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The second story is all about Lyn. She has a child-like naivete concerning her relationships with both Erik and Murtagh. She can’t seem to draw the line between what is the game and what is real. Erik is forced to join the game in an attempt to get on her level.

The third story is about their father. You don’t see much of him in the film, as the majority of the story takes place in the encampment. But it is important to keep him in mind.

These threads all converge to create the overall fourth story – the story of a fragmented family and how they work out (or fail to work out) their differences. All the characters in the story are damaged in some way. Each plays the game in search of some truth and power for themselves.

The film was written and directed by Alexandre Franchi (from a story by Mark A. Krupa). He has very little in the way of experience, as I could only find a few French language shorts on his IMDB listing. But he does a masterful job with this film, especially the battle sequences. There’s a lot of chaos to capture in several sections of the story.

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The cast are really wonderful as well. Ricky Mabe has quite a few credits to his name, including Zack and Miri Make A P**no. His character has probably the largest arch in the story, going from one extreme to the other and he plays it well.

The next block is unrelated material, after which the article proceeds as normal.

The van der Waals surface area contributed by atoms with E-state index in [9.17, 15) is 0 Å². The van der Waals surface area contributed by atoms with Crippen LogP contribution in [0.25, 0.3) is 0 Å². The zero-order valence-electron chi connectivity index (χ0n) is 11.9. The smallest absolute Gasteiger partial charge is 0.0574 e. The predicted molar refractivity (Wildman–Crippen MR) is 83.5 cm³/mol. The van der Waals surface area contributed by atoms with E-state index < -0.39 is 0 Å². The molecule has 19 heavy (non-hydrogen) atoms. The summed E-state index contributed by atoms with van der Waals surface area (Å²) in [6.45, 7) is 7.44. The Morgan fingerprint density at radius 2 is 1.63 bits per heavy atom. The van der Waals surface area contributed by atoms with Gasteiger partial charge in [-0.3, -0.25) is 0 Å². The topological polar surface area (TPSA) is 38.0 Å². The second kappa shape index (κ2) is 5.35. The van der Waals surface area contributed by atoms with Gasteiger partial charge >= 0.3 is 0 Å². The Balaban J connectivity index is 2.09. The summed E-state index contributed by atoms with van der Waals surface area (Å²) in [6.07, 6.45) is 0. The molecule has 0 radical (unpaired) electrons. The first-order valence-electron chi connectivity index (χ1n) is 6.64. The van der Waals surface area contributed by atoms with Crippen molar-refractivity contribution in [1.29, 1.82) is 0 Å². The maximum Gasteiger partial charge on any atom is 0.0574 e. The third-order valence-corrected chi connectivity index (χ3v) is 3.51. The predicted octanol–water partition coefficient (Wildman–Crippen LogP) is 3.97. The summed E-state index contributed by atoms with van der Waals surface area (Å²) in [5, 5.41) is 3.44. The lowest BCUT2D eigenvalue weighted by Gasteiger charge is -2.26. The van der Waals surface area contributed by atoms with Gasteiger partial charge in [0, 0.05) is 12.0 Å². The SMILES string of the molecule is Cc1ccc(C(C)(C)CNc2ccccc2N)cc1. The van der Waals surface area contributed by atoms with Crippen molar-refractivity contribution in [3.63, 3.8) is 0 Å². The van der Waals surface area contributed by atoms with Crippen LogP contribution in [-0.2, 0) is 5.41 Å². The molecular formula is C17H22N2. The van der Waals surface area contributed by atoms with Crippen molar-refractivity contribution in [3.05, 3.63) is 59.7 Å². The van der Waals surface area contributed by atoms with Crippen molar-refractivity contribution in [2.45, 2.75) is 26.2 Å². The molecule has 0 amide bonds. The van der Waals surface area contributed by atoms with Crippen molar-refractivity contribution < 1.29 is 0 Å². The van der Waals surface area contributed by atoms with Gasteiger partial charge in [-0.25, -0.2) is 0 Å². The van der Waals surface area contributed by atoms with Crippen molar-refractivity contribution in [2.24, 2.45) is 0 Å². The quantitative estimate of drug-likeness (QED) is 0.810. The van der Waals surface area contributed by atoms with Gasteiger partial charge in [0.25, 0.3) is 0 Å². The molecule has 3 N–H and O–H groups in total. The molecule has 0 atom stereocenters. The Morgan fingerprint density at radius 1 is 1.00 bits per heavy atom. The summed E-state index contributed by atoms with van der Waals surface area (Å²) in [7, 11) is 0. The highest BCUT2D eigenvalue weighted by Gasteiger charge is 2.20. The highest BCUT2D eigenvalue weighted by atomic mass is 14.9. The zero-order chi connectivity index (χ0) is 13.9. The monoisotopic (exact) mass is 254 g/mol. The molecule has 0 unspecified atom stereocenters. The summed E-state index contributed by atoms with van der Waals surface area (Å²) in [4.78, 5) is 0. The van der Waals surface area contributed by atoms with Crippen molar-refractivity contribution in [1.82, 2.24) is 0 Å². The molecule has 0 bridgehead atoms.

Mark A. Krupa as Bjorn is another actor that really stands out. He has a long list of credits as well.

Tiio Horn has worked with Ricky Mabe before in a film called The Trotsky. You might also know her from Hemlock Grove, Defiance, and Supernatural.

And of course, our evil Shaman played by Trevor Hayes. He has quite a long list of credits as well. Like Lyn, Murtagh has trouble seperating the real world from the game. And he plays the villain of our story with just the right balance of cheese and pathos.

I kinda liked it. I mean, when the film opened on a battle between Vikings and Celts, I rolled my eyes and sighed. I love low budget films, but low budget period pieces are terrible. Once I realized what was actually going on, I breathed a sigh of relief. This isn’t a particularly low budget film ( made for around 300,000 CAD) and I’m geussing they put out a casting call for every re-enactor and Rennaissance faire employee in Quebec. “We’re making a movie. Bring your garb!”

Overall, it looks good. I don’t know if they built the village for the film or shot in an established Renn Faire grounds. You never forget that it isn’t “real”, and with very few exceptions (Bjorn being one of them) most of the people break character several times through out the story. For anyone who ever LARPed, there are some moments of comedy that we will all recognize.

This may not be for everyone, obviously. But the story is well written, and works on a lot of different levels. Visually, quite good. The cast (all of them, and there are a lot of them) do a really good job.

So on a scale of one to ten, ten being awesome, I’m giving this film 6 foam swords.